It's intesting to note that when I moved from Florida to the Pacific North-West, a friend took me aside and mentioned that “people don't wear fragrance out here”. I was a little taken aback, to say the least.
I work at a state agency now, and they specifically state a “no fragrance” policy. VERY difficult for me to swallow. I spent months thinking about how I could break the rules and wear some kind of scent, even if it's a home made version like lemon oil with a touch of patchouli.
Someone call cafe press – I want a “Live fragrant, or die” sticker right now!!
That is what Angela says — people don't wear fragrance where she lives. She wrote an article about it: http://tinyurl.com/yst6nt
I am of mixed mind about workplace fragrance rules. On the one hand, how annoying! As I said above, I mostly wear scent at home, but then, I'm mostly at home — I don't work outside the house these days. On the other hand, I can remember sitting in meetings being suffocated by someone else's overeager application of something horrid.
Wow–even though I am bothered by heavy fragrance wearers, the no-fragrance-at-work policy sounds draconian even to me. What a thing to have to enforce–how do they tell if someone is wearing cologne or scented moisturizer?
This makes me think of a story my sister-in-law told of a talk she attended in Europe–I forget the topic–but it was explained to the audience that Americans are a very fearful people, and that is why there is legislation for everything. Can you imagine a no-fragrance rule in Paris?
I hate the movement for no fragrances in public space and I am very sensitive to fragrances. I wear fragrance almost every day (except when I'm sick or am having a bad allergy day), and I would guess, that unless I've been dancing up a storm, or tossed my hair particularly vigorously, that no one has ever smelled me past a foot and a half away.
Thanks for forwarding Angela's article. Her piece echos the overall sentiment regarding fragrance out here on the left coast. I'm one of the few folks to wear fragrance at work, and definately the only one in the office who wears makeup on a regular basis.
Going out in public with no perfume on at all feels too strange for me. I always wear it, but rarely a strong scent for everyday. I do wear a special or more intense perfume for days like this. Valentine's day always inspires a romantic choice. I can believe that V.S. has a number 1 perfume…They get quite alot of business from 18-25 year olds.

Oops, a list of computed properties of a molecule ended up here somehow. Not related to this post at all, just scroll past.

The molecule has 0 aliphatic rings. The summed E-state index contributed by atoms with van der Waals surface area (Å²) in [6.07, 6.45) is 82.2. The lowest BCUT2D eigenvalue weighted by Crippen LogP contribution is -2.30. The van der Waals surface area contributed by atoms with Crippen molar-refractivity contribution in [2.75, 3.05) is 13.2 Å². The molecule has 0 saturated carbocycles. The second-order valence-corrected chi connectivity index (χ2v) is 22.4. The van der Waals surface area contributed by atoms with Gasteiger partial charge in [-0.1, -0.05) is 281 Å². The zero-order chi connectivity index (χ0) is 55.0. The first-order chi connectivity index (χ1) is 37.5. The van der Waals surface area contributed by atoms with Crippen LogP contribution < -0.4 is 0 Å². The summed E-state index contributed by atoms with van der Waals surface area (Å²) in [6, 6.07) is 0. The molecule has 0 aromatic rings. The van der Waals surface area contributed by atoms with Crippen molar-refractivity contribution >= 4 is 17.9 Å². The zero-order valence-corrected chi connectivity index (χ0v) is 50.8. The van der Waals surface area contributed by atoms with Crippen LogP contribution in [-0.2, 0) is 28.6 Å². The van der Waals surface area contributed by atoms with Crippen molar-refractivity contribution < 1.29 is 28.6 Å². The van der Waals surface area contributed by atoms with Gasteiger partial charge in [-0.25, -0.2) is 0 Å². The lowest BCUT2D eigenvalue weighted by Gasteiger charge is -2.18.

True, but then, I couldn't have imagined no-smoking rules in Paris either, and here they are!
I don't like rules, but understand where they come from. I love perfume, but have had to move my seat in a movie theater after someone sat down (2 rows away!!) doused in something awful and I literally couldn't concentrate on the film it was so diffusive.
I'm just the opposite — when I go out now with perfume on, I feel strange!
I so agree! I briefly lived in Paris, and when I first heard of the no-smoking rules, I just could not believe they would be accepted! Still can't believe it–so I guess maybe anything can happen…
I often don't wear fragrance — and I love fragrance and have an obscenely large collection. I have migraines, and I'd estimate that I have at least a low-grade one probably about half the days of the month. If I have a headache in the morning, I will not apply fragrance in the morning, because I have learned through experience that it just makes me feel worse. I'm sensitive to everything when I have a migraine — light, sound, and scent. Why wear fragrance when I won't enjoy it?
I realize that that's a very specific case, but I just wanted to interject — because even when I have a terrible headache, I am still clothed :). So there are certainly circumstances in which not wearing fragrance makes perfect sense even to people who passionately love fragrance.
Thanks for chiming in
it's sad but true—I used to work for the the corp. office. Dream Angels IS the number one fragrance in the US in terms of sales/units… some crazy figure, sad but true. The VS Garden fragrances are equally as cloying and sickly-sweet and cheap formulas. Even though BBW is a sister company, the formulas are of better quality than VS Garden.
LOL — I said I'd rather not know!